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Make-A-Wish (Aella)

You can tell a lot about a person by their avatar—in Aella’s case it’s a decaying face, because that reflects her internal state. Decay.

Aella is a prostitute herself and she’s very interested in sex—as am I—so she tends to reduce everything to sex. In this case, “the worst thing imaginable” for a teenager is not to lose their virginity—“If I don’t lose my virginity by 15 I’ll literally die.” Her question is a variation on this statement.

It’s a theme in Hollywood films, as it happens—the idea of “the 40-year-old virgin” is somehow just beyond imagination. A fate worse than death, you might say. Indeed, in online discussions “you’re a virgin” or “nobody will ever sleep with you” constitute stock insults—because we’re a feminised society (it’s a question about how much people desire you in the end—which is narcissistic and feminine).

We’ll leave aside practical points as regards Aella’s question, such as the fact that a 13-year-old would probably be too reticent to ask for a prostitute; rather, as it happens, I actually have to say that I don’t see why not—because to request a prostitute is consistent with the ethic behind the Make-A-Wish Foundation.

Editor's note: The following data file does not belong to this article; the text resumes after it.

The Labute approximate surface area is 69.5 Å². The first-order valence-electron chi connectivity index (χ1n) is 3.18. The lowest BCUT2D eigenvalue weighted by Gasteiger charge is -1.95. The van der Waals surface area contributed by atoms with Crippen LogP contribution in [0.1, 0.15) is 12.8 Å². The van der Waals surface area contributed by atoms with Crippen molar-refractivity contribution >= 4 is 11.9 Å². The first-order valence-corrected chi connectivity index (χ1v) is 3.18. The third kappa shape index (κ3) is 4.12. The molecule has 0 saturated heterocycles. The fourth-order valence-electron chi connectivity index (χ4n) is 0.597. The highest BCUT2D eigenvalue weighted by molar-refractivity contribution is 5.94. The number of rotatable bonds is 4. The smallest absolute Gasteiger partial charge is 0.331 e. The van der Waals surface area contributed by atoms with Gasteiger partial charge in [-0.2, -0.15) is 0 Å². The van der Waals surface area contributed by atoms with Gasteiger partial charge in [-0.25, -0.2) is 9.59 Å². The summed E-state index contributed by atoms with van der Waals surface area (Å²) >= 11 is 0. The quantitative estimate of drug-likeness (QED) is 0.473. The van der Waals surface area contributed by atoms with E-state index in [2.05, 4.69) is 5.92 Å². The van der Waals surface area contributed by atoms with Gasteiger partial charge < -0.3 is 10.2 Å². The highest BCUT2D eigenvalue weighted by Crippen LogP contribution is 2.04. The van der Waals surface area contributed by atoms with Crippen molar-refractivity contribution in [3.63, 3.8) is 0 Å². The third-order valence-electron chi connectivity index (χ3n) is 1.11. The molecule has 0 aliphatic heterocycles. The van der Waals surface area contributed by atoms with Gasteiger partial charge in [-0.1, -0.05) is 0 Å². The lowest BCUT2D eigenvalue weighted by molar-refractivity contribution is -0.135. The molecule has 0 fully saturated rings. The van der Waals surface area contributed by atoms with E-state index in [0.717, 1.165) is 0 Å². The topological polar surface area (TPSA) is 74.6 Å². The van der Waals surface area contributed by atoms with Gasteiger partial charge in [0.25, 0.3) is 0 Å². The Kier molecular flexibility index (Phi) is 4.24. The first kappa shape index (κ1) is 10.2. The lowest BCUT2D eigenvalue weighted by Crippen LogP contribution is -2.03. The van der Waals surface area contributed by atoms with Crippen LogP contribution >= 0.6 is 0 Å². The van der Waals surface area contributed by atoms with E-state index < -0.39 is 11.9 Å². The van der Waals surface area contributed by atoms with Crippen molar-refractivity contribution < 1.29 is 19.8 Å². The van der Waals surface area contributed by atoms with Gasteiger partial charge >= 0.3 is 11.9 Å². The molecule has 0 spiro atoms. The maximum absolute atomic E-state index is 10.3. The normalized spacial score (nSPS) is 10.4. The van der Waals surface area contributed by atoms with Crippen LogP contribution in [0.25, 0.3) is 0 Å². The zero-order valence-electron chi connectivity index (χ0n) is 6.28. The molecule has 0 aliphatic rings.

I’m not being tendentious. The basic idea behind Make-A-Wish is that you will die at a premature age in an unpleasant way and, as compensation, we will give you a hedonistic treat that nobody your age, possibly nobody ever, could have. You know the deal: meet astronauts, spend a day in a NASA spacecraft, spend the day with Katy Perry, spend the month at Disneyland, have a cameo in a Tom Cruise film (he’s so nice in person)—and so on.

The idea is that life is basically about how many hedonistic experiences you can “pack in” to it—the more, the better (utilitarianism—which is allied to Aella’s “rationalism”). So, given that life’s purpose, per Make-A-Wish, is “maximise hedonistic experiences” why not let the kid drink whiskey, smoke cannabis, and, yes, rent Aella for the evening (remember, she’s as much imagining what it would be like for a 13-year-old kid with terminal cancer to dial her up for the evening as anything else here)?

If that’s what life’s about, “treats”, then why not? The principle is already established “we suspend the normal rules for children and adolescents with terminal illnesses”—so people who, in their ordinary lives, would never have spent the day in a SpaceX capsule or with Tom Cruise get to do that.

There’s a pathos to Make-A-Wish, though—there’s something undignified and inadequate about the whole thing, isn’t there? It’s because “treats” don’t really compensate for the fact you’re about to die in a premature and unpleasant way. Then again, perhaps life isn’t about “treats” after all…



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